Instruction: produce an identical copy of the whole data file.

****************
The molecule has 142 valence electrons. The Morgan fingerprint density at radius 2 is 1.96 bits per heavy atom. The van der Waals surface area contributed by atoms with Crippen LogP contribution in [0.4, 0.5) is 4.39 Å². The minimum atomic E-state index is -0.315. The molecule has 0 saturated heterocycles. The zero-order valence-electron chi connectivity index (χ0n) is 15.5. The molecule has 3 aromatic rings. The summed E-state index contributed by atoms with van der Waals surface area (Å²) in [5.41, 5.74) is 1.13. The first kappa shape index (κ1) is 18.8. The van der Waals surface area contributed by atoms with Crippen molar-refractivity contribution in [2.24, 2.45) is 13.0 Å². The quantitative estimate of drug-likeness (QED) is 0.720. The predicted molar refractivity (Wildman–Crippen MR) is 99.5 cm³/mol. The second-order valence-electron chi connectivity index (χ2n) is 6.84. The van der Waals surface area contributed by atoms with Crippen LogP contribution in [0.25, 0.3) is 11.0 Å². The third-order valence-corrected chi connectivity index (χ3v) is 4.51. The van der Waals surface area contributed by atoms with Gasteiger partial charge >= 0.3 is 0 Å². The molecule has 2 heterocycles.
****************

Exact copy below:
The molecule has 142 valence electrons. The Morgan fingerprint density at radius 2 is 1.96 bits per heavy atom. The van der Waals surface area contributed by atoms with Crippen LogP contribution in [0.4, 0.5) is 4.39 Å². The minimum atomic E-state index is -0.315. The molecule has 0 saturated heterocycles. The zero-order valence-electron chi connectivity index (χ0n) is 15.5. The molecule has 3 aromatic rings. The summed E-state index contributed by atoms with van der Waals surface area (Å²) in [5.41, 5.74) is 1.13. The first kappa shape index (κ1) is 18.8. The van der Waals surface area contributed by atoms with Crippen molar-refractivity contribution in [2.24, 2.45) is 13.0 Å². The quantitative estimate of drug-likeness (QED) is 0.720. The predicted molar refractivity (Wildman–Crippen MR) is 99.5 cm³/mol. The second-order valence-electron chi connectivity index (χ2n) is 6.84. The van der Waals surface area contributed by atoms with Crippen LogP contribution in [0.25, 0.3) is 11.0 Å². The third-order valence-corrected chi connectivity index (χ3v) is 4.51. The van der Waals surface area contributed by atoms with Gasteiger partial charge >= 0.3 is 0 Å². The molecule has 2 heterocycles.